In the present situation, we find that the U.S.-origin carbon graphite fibers and nickel oxide material imported into Great Britain are substantially transformed as a result of the operations performed there. These operations, which include the deposit of nickel onto the filaments by a thermal deposition, result in a change in the name, character and use of both the carbon graphite fibers and the 99% pure nickel oxide element. Thus, while the carbon graphite fibers impart mechanical strength to the
injection molded shape, the nickel dissipates static electricity, and therefore imparts the critical electromagnetic shielding characteristics for which the final product, INCOSHIELD, is marketed. Accordingly, the product which emerges from these operations is a composite good (consisting of 45-55% nickel) with a name, character and use distinct from the materials from which it was produced.

Therefore, when imported into Canada, we find that the country of origin of the nickel-coated graphite fiber product is Great Britain.

The country of origin marking requirements for a "good of a NAFTA country" are determined in accordance with Annex 311 of the North American Free Trade Agreement ("NAFTA"), and Part 102 and 134, Customs Regulations (19 CFR Part 102 and 134).

Section 134.1(j), Customs Regulations (19 CFR 134.1(j)), provides that the "NAFTA Marking Rules" are the rules promulgated for purposes of determining whether a good is a good of a NAFTA country. Section 134.1(g) (19 CFR 134.1(g)), defines a "good of a NAFTA country" as an article for which the country of origin is Canada, Mexico or the United States as determined under the NAFTA Marking Rules.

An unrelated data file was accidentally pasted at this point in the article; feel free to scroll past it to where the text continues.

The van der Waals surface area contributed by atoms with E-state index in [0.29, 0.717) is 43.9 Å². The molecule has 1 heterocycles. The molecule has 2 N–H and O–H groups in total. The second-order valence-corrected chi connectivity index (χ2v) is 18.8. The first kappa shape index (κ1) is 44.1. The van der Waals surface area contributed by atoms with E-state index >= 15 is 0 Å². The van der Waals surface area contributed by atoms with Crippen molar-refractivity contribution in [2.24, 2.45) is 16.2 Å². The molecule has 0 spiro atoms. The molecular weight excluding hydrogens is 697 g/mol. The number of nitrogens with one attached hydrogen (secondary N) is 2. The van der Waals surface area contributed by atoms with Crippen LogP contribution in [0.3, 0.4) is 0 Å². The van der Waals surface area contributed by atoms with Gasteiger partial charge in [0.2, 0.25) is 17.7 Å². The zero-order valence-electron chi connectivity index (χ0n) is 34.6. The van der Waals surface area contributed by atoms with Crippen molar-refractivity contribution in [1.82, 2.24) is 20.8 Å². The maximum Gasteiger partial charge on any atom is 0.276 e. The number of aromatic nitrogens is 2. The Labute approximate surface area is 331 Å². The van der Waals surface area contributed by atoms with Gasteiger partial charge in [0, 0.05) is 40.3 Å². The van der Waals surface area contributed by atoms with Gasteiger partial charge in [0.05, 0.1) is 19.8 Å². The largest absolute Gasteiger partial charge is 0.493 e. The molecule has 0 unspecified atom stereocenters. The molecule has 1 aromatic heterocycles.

Part 102 of the regulations (19 CFR Part 102), sets forth the "NAFTA Marking Rules" for purposes of determining whether a good is a good of a NAFTA country. Section 102.11 of the regulations (19 CFR 102.11) sets forth the required hierarchy for determining country of origin for marking purposes. Section 102.11(a) provides that "[t]he country of origin of a good is the country in which:

(1) The good is wholly obtained or produced;

(2) The good is produced exclusively from domestic materials; or

(3) Each foreign material incorporated in that good undergoes an applicable change in tariff classification set out in section
102.20 and satisfies any other applicable requirements of that section, and all other requirements of these rules are satisfied."

Since INCOSHIELD is produced in Canada from nickel-coated carbon graphite fiber of British origin, the product is neither wholly obtained or produced nor is it produced exclusively from domestic (Canadian) materials. Therefore, paragraphs (a)(1) and (a)(2) of section 102.11 cannot be used to determine the country of origin of the finished article. Thus, paragraph (a)(3) of section 102.1 l is the applicable rule that we must first apply to determine the origin of the product.

As provided in HRL 959560, the imported product is classifiable under subheading 7508.90, HTSUS, as other articles of nickel. The material imported into Canada is also classified under subheading 7508.90. The specific tariff rule set out in section 102.20(n), Section XV, Chapters 72 through 83, of the regulations provides:

A change to subheading 7507.11 through 7508.90 from any other subheading, including another subheading within that group.